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Finding Your Voice


A strong, distinctive, authoritative writing voice is something most fiction writers want – and something no editor or teacher can impart. There are, after all, no rules for writing like yourself. ~ Browne & King, Self-Editing for Fiction Writers

But blimey, they try. Chapter after chapter of craft books are devoted to the subject of ‘voice’. It’s an ephemeral prize, and all the talking tends to muddy the water. “What is voice in writing?” I hear you (metaphorically) cry. “Do you mean my voice or the characters’?”

Simple Answer

Character. In the vast majority of modern writing, most books are told either from first person or from close third person perspective. So the voice you’re writing in is usually intimately linked to the voice of the narrator-character.

Complicated Answer

‘Voice’ is what clues the reader into the atmosphere of the story. Word choice, sentence structure and paragraph structure all offer clues as to the time period, culture, type of characters, type of setting, etc. You aren’t writing in your voice, you’re writing the voice of the story, and each story should have its own. As mentioned above, the fashion in modern story-telling is for 1POV or close 3POV, so the story is seen through the eyes of a primary character. The voice is therefore also a vital clue into the nature and background of that character. The story is essentially told in their voice.

It’s important to remember that, whilst the reader is getting everything filtered through their perspective, the dialogue of the other characters shouldn’t sound the same. Each character should have their own voice – it’s simply that one is dominant in telling the tale.

If you’re writing in omniscient POV (you brave soul), you obviously don’t have a particular character to use as a primary voice. But you’re still trying to convey a particular atmosphere, genre, culture, etc. In this case, you use the character of the story itself. I’m not going to use the same styles in a sci fi romp about space pirates, and an Elizabethan romance, right? The characteristics of the setting become the character of the story, and give you it’s voice.

Put like that, it sounds like the whole subject has nothing to do with authorial voice – it’s all character, right? Well, kind of. You certainly shouldn’t try to clinically work out what your personal authorial voice sounds like, and then apply it to stories. That way lies shoe-horning and stilted prose. But as you build up your portfolio, certain stylistic points will inevitably become common because – as much as you put yourself into your characters’ heads – you’re still the person holding the pen/keyboard/dictaphone/personal monkey-scribe. Your go-to vocabulary and stylistic choices will form a pattern. Which is totally cool and awesome, and what fans will love without realising it. But don’t go looking for it.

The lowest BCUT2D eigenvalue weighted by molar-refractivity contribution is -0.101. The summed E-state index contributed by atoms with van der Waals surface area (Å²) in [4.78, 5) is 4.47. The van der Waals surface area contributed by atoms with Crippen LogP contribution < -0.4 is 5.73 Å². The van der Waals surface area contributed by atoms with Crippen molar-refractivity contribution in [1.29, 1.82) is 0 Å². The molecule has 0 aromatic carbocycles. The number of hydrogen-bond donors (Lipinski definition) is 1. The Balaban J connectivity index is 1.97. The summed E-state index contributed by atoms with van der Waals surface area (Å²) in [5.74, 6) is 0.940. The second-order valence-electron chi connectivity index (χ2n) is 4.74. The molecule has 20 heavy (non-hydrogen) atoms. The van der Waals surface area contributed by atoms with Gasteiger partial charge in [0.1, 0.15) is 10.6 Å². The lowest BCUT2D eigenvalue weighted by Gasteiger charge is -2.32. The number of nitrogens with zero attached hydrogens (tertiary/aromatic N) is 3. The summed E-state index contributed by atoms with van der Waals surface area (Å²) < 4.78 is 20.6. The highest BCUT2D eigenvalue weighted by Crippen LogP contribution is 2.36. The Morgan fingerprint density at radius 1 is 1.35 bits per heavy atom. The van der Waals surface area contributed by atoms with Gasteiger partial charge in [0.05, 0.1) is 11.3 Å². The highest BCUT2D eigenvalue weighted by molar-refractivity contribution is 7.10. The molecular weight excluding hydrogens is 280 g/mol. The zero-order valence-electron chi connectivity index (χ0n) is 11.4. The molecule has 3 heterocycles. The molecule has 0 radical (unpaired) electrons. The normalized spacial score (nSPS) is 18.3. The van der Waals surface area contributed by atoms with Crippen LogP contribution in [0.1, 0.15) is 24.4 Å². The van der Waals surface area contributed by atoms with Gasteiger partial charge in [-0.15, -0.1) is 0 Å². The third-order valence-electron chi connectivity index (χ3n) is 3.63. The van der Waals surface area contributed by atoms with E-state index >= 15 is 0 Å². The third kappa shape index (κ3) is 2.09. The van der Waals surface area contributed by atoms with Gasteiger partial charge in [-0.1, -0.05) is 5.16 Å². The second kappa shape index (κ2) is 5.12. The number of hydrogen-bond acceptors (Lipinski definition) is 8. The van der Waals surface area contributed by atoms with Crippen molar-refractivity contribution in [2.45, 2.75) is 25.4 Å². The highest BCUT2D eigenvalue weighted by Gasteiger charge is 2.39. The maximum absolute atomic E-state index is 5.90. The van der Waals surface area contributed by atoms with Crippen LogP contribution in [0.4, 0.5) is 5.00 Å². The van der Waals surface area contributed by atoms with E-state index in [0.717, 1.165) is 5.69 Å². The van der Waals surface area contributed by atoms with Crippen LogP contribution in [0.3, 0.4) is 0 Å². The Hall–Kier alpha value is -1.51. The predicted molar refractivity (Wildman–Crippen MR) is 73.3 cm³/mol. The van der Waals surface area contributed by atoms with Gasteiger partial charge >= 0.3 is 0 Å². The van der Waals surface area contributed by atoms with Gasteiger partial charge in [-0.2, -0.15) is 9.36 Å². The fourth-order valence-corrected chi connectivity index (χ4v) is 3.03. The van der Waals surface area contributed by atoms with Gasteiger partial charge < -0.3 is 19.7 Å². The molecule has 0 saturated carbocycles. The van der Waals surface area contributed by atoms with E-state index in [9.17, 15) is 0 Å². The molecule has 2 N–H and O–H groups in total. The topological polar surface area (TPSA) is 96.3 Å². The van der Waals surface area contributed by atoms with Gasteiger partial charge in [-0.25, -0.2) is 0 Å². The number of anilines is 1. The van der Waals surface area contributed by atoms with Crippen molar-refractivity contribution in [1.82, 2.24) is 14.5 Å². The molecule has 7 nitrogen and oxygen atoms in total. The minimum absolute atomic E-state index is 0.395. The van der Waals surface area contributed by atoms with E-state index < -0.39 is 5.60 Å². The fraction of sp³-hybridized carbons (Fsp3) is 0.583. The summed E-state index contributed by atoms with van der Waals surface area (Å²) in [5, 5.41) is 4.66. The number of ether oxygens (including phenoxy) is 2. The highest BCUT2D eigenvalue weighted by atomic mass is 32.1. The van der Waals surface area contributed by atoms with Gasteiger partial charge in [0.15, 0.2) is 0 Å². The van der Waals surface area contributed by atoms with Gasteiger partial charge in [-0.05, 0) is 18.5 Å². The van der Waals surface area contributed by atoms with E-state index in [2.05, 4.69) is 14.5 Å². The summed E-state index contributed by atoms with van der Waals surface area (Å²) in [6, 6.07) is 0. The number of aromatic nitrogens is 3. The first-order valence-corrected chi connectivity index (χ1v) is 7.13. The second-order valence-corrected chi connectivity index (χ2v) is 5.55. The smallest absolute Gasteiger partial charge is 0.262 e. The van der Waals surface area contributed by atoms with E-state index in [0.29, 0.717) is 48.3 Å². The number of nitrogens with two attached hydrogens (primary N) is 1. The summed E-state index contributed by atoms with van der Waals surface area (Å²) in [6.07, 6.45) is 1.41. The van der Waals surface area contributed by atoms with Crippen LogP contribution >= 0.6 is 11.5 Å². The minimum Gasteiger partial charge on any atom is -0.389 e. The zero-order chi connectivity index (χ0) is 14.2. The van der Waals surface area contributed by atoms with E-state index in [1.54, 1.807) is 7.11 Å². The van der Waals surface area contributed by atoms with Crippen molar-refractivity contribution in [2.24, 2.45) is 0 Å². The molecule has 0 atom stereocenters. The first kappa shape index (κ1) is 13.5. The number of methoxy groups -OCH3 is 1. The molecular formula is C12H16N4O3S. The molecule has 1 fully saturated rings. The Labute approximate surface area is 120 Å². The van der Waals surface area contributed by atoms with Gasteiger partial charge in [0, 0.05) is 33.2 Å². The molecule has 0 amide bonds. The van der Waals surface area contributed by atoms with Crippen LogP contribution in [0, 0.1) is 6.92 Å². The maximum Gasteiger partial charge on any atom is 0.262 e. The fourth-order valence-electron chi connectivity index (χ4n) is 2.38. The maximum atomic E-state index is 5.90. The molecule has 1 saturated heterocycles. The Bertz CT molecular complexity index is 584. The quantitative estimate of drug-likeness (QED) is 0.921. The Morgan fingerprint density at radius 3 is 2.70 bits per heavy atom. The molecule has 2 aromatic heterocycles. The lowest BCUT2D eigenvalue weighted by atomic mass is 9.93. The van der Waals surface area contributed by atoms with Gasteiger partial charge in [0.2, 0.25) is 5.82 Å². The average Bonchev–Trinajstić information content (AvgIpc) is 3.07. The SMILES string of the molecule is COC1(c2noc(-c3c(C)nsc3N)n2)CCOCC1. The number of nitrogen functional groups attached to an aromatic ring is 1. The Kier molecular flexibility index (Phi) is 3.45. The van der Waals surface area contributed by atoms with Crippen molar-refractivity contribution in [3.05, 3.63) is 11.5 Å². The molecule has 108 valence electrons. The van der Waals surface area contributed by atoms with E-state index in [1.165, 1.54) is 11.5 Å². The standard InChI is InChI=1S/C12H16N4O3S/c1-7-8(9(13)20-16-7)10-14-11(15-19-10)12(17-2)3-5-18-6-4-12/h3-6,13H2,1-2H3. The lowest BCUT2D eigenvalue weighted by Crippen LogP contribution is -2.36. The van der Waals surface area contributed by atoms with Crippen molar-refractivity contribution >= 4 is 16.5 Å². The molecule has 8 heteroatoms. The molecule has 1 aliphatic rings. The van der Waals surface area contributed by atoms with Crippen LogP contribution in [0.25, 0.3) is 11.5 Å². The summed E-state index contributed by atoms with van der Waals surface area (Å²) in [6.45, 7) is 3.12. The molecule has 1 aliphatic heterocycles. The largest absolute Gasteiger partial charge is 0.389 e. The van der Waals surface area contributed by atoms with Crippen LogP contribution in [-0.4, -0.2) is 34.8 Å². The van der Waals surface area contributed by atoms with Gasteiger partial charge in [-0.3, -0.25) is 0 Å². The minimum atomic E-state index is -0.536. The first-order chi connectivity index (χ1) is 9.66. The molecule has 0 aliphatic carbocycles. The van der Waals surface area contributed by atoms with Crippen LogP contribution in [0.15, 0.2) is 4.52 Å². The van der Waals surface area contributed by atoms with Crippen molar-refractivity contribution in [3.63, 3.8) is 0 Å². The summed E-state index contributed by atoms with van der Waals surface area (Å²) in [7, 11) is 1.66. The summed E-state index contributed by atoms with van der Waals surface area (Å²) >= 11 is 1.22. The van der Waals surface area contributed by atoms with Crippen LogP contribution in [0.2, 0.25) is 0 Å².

Types of Voice

Hardy Griffin wrote a great essay called Voice: The Sound of a Story, in a book published by the Gotham Writers’ Workshop. I recommend getting your hands on a copy, and not just because it was published by a group called Gotham. In it, Griffin lists a number of different types of voice. It’s not an exhaustive list but it is quite a good starting point, if you’re looking for stylistic ideas.

  • Conversational: the narrator sounds like they’re having a casual chat. Almost always 1POV, heavy on the stream-of-consciousness type of inner monologue.
  • Informal: still pretty casual, but less heavy on the colloquialisms. Fully formed, grammatically correct sentences. This is the most commonly used style in contemporary fiction.
  • Formal: less intimate, with a grander range in vocabulary. Generally more detached from extreme emotions being experienced by the characters. This can work in 1POV (e.g. The Great Gatsby) but it’s more common to see it in 3POV or omniscient.
  • Ceremonial: high language, high style. Think public speaking, but in book form. Very detached from emotion, and often quite poetic. Dickens used ceremonial voice. It’s way less common now.

I’ve tried to keep this pretty basic, because over-complication keeps getting in the way of the topic. I hope that helped.

TL;DR – basically, write each book in the language and style of your narrator/protagonist. It’s that simple.


Oh, and don’t try to use the voices of other writers. It only leads to hackneyed writing and tentacles.

The Poetics of Topography: How to Describe Places


I’d like to start by saying that literary criticism has a tendency to be – in terms of vocabulary, at least – up its own backside. The first bit of critical analysis I had to read took me three goes and a dictionary to get through. I submit Exhibit A for your consideration:

The over-arching imperatives of socioecological critique can detract from fiction’s own aesthetic distinction, enlisting novelists tangentially in correspondence with activist affairs. ~ David James, Contemporary British fiction and the artistry of space

Anyway, let’s move on to the ‘poetics of topography’, or (in normal language) how to describe places. There’s the obvious: physical description. Next to the pub is a post office, next to the post office is a supermarket, and so on. But that’s pretty boring to read and doesn’t actually give the reader much of a clue about what each one really looks like. It’s certainly not a story.